Greetings from the busy (yet cozy) confines of the Keith Household, from the Gizzard of Sub-Polar Michigan (The Heart is a bit farther north).
This week's post should be no surprise to anyone who's known me longer than six weeks on any level deeper than just random musings or rants on a blog. I firmly believe that what advances a culture even further than basic civility is a drive for individual excellence. Because if we are all free to excel, the entire culture excels as well. And the best way to get an individual to excel is to reward him or her when they do.
Why does this make a difference? Because somewhere down the line, the American Culture has given up on excellence. As a prime example, I give you the story of Jericho Scott. Read the following article as a personal favor for me. I posted the url for copyright purposes:
Granted, Jericho is 14 now, and I hope he's still pitching. But seriously? "He's too good. We simply must stop that!" is what I get from reading the article. Someone who pours themselves into their craft is punished, and for what? Practicing until his shoulder is sore? Throwing at smaller targets to improve his aim? Demanding more from himself than everyone else in the league?
"Well," you say, "He's not being a team player, then, is he? Plus, he's making the opposing teams feel bad that they can't hit him. And isn't sport about making each other feel good?"
"Well," I say, "Sport isn't about making a person feel good. Sport is about teaching someone to drive themselves beyond what they believe they can do on their own. Winning and losing are part of the game. If you lose, guess what? You drive yourself and your teammates harder, so the next time you win!!!"
Life doesn't hand out trophies for participation. You don't win by simply showing up. Notre Dame didn't win a national football championship because they simply showed up, and someone forgot to tell them it was time to play. Not every writer finishes a book, let alone gets a contract. Very few actually do. Even self-published authors are responsible for not only finishing the book, but securing a good editor, getting cover art, and promoting. Books don't sell simply by their virtue of existing.
See how I made that change there? It doesn't matter what your dream is, or your passion, or your pastime or hobby. If you don't pursue and yes, demand excellence from yourself, you don't get the prize. You don't get the contract. You don't get the sales. You get "Isn't that nice?" and a pat on the head.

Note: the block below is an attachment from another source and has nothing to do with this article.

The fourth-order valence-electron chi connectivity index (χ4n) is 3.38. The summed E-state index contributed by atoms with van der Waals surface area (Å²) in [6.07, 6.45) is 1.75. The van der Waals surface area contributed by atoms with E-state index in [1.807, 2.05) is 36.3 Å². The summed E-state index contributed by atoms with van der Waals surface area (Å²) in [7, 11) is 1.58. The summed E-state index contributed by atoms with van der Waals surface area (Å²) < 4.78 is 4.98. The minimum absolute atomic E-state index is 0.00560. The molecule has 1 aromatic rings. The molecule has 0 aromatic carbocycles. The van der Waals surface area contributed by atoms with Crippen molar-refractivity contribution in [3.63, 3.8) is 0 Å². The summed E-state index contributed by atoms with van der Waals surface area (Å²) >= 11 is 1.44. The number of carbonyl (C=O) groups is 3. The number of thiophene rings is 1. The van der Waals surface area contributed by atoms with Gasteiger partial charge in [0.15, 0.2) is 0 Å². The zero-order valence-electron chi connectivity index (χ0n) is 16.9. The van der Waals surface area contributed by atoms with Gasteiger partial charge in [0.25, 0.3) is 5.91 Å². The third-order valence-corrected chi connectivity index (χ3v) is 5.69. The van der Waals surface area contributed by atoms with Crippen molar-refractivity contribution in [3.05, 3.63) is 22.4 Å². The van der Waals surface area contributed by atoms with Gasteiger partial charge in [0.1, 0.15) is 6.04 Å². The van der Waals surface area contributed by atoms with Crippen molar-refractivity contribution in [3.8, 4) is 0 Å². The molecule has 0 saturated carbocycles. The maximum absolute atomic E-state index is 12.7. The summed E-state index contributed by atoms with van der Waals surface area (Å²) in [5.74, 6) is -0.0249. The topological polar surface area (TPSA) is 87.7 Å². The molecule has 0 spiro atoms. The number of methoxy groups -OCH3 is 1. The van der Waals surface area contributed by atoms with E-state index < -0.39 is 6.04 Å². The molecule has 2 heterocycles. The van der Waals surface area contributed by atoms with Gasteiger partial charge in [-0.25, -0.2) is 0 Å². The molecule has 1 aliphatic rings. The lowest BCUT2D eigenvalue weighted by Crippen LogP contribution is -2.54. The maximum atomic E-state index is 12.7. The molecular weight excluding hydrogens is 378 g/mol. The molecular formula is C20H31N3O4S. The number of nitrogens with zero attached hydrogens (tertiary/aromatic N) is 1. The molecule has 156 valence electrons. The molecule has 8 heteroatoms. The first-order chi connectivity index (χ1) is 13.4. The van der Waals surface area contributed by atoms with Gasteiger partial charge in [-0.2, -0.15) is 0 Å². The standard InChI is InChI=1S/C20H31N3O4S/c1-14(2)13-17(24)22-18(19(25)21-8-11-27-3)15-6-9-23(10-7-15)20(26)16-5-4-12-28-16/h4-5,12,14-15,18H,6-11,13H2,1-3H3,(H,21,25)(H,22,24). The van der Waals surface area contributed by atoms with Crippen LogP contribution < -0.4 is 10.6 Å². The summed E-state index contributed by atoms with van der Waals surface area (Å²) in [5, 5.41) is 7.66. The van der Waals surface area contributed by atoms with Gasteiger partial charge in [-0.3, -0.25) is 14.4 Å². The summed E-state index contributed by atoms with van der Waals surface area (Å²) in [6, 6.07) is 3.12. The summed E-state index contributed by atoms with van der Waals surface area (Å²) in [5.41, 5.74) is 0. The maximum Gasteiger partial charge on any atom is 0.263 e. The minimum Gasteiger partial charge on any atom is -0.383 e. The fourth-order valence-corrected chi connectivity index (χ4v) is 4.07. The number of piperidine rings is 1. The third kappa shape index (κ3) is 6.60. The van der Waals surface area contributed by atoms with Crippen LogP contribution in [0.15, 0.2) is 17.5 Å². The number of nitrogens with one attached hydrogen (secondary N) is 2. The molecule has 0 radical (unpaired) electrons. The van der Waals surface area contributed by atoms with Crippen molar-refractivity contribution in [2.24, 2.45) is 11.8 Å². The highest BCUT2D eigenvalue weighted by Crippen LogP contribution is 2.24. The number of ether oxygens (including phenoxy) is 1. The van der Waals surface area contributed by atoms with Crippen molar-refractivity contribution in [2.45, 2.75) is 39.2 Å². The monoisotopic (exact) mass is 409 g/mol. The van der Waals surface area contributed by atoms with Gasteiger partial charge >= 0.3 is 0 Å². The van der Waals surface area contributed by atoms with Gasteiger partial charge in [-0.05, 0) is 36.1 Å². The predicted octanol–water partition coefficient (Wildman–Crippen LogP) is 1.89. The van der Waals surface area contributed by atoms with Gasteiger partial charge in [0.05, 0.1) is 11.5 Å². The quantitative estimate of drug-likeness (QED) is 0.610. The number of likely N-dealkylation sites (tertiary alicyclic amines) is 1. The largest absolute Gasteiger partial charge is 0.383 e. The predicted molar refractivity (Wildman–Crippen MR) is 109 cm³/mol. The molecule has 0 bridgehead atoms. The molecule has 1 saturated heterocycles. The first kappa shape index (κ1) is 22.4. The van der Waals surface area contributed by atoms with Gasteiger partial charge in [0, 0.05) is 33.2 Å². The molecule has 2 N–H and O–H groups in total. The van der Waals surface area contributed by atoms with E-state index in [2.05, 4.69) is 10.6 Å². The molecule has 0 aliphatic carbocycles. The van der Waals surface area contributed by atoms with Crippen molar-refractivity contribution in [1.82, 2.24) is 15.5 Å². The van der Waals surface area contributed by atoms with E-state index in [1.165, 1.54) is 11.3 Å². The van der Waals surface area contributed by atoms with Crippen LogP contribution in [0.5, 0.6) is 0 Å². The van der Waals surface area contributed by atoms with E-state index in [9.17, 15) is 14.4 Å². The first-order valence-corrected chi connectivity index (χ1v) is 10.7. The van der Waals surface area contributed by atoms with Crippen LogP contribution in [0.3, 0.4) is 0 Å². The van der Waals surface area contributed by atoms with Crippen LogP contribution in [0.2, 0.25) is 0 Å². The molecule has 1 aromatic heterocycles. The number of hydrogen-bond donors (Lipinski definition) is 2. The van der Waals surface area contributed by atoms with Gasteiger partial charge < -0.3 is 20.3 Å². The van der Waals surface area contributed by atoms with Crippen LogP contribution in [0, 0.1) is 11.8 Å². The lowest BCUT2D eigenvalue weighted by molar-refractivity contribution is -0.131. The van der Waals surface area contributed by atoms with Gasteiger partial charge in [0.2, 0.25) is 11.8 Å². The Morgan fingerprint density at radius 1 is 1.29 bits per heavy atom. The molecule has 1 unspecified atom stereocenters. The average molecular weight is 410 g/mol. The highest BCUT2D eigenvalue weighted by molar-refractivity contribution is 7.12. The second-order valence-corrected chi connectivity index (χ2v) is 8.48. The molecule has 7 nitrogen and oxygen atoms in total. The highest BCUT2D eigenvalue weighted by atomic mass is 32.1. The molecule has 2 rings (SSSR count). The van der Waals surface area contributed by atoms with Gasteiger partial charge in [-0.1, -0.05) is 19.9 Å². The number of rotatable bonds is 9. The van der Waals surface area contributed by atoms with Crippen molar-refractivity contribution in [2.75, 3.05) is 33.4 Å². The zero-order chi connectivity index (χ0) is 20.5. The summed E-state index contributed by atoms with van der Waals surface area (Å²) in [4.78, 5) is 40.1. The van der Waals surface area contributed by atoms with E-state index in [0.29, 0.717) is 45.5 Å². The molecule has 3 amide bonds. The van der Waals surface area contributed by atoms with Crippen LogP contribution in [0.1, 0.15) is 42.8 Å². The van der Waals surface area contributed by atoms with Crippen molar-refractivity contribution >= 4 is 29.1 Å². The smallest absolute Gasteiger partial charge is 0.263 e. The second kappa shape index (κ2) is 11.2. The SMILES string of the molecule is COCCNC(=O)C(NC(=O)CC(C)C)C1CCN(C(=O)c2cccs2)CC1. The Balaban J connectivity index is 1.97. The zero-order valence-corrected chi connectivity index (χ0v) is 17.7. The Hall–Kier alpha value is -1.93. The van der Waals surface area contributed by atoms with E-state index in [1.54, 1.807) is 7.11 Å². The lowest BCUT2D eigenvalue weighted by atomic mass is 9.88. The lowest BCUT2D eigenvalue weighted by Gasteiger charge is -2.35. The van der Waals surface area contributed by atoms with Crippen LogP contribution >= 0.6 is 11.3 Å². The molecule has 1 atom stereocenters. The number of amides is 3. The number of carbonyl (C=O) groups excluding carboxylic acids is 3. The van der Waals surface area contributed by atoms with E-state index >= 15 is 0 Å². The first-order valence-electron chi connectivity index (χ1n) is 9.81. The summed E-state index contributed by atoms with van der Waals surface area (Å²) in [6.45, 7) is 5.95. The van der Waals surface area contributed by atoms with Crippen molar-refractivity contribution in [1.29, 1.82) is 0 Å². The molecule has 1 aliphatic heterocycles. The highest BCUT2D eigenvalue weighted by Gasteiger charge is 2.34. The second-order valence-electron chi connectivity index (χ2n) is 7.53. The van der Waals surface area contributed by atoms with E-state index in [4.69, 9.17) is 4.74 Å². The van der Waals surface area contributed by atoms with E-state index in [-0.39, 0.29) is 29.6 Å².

I don't know about you, but I want everyone who sees my work, whether it's writing a book or repairing an aircraft's avionics systems, to be able to say, "That man knows his stuff about (fill in the blank).
As a culture we have to do better at rewarding excellence, not punishing it. The person who puts in more hours than everyone else deserves a bigger cut of the pie. The one who pours their blood, sweat and tears into making a better product deserves to charge more, and deserves better pay than the one who shows up, puts in 8 hours, and goes home to burn their eyes out on the big game of the night.
Participation trophies are a cheap imitation of "Isn't that nice?" Why do you deserve an award for showing up? That's expected. Rewards are for those who excel.
One of everyone's favorite Christmas songs points out the Favor of Excellence:
Come, they told me; A newborn King to see.
Our finest gifts we bring to lay before the King,
So to honor him when we come.
Little baby, I am a poor boy, too.
I have no gift to bring that's fit to give a king.
Shall I play for you on my drum?
Mary nodded. The ox and lamb kept time.
I played my drum for him. I played my best for him.
Then he smiled at me.
Me and my drum.
I left out the "pa-rumm-pa-pumm-pumms to condense the story to its purest form.
Because in our hearts, we know that driving to do our best is what we were born to do.
There was a time when excellence played a part in our culture, and it can again. But it comes down to us. Stop rewarding mediocrity. Drive yourself on to greater things. You don't have to win all the time; no one does.
But is it too much to ask that we everyone do our very best, each day, with what we have?
What do we have to lose?